Texas Will Not Be Allowed To Import Execution Drug From Overseas

Our daily roundup of Texas headlines.

By Alexandra HartApril 21, 2017 11:36 am

The Standard’s news roundup gives you a quick hit of interesting, sometimes irreverent, and breaking news stories from all over the state.

Texas will not be allowed to import an execution drug from overseas, the Food and Drug administration ruled yesterday.

Two years ago the state tried to import 1,000 vials of the drug sodium thiopental for lethal injections. That shipment was seized at a Houston airport by the FDA, who said the drug was not approved for use in the U.S.

The state says it has used the drug before and obtained a license from the Drug Enforcement Agency to import the shipment.

In a statement emailed to the Texas Standard, the Texas Department of Criminal Justice Public Information Office Director Jason Clark had this to say:

“It has taken almost two years for the Food and Drug Administration to reach a decision which we believe is flawed.

TDCJ fully complied with the steps necessary to lawfully import the shipment. We are exploring all options to remedy the unjustified seizure.”

Texas sought the sodium thiopental amid a nationwide shortage of lethal injection drugs, as pharmaceutical companies increasingly don’t want their products used for executions.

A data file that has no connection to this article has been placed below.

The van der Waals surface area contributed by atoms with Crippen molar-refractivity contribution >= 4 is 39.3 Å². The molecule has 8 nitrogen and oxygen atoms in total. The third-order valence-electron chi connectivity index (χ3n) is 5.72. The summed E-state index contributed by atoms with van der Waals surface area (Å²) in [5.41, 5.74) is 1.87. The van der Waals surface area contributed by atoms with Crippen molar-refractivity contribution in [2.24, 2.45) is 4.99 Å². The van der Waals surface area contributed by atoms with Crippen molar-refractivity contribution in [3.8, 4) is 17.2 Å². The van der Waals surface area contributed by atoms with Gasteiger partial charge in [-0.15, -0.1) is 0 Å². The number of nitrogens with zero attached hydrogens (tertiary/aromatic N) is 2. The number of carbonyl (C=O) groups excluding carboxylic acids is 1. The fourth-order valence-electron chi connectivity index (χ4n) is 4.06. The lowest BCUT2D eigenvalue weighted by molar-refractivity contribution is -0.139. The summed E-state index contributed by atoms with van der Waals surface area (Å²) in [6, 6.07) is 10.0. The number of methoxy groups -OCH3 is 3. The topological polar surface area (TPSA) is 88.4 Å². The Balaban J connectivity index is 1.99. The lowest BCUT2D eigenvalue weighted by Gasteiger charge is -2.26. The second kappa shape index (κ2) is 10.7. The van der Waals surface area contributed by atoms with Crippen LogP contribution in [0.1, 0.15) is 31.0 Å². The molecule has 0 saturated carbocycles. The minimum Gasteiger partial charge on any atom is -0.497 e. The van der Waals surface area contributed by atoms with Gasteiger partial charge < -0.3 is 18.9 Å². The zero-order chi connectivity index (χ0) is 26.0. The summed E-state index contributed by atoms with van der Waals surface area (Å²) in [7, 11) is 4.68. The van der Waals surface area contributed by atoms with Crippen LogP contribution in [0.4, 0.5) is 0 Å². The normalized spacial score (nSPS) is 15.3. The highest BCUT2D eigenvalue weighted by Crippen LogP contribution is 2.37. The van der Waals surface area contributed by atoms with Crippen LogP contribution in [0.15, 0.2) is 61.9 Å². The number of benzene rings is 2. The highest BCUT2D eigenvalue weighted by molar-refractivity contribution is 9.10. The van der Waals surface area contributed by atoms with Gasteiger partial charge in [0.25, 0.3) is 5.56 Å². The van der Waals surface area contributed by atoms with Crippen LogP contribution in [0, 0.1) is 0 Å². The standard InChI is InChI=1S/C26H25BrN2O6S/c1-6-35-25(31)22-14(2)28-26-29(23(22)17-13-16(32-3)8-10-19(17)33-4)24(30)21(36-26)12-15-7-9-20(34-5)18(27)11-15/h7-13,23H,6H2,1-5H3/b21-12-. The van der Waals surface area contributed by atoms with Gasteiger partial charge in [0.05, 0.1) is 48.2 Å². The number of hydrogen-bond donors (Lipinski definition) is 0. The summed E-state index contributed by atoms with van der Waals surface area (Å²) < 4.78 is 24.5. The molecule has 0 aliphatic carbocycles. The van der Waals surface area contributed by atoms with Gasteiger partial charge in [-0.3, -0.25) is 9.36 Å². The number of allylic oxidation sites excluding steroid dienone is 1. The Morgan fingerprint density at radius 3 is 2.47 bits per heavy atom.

According to the Texas Tribune, the state currently has 18 doses of lethal injection drugs in stock.

Over the past few years, Houston has made reducing homelessness a top priority.

Just last week, city council passed an ordinance banning homeless encampments. But as Houston Public Media’s Al Ortiz reports, this latest effort is receiving mixed reviews.

The Houston ordinance outlaws living in a tent, using grills and storing your personal property in a public place, Ortiz reports. The rule says that people who violate it will be guilty of a misdemeanor. The ACLU of Texas contends that criminalizes the homeless community.

Kali Cohn is a staff attorney with the organization.

“As that individual accumulates criminal history, criminal history can be a barrier to temporary housing,” Cone says. “It can be a barrier to permanent housing and it can be a barrier to employment.”

Mayor Sylvester Turner doesn’t agree:

“You can still remain on the street, you can still be … on the underpass, you just can’t have the tent or the cooking equipment or anything that can’t fit in a three by three by three,” he says. “That’s not criminalizing anyone.”

The ACLU considers the best way to proceed isn’t enforcing the encampment ordinance, but rather focusing on the Mayor’s plan to help the homeless, Ortiz reports. That includes providing permanent, supported housing for 500 homeless people.

Vermont Sen. Bernie Sanders made a stop in north Texas Thursday as part of a national tour aimed at states that typically vote Republican in presidential elections.

At the Verizon Theater in Grand Prairie, he encouraged Texas Democrats to build a stronger party and get involved in politics.

“Our job is to revitalize the Democratic Party and make it a strong grassroots party,” he said. “Our job is to get you, and you, and you, to start running for school board, city council, state legislature, Congress.”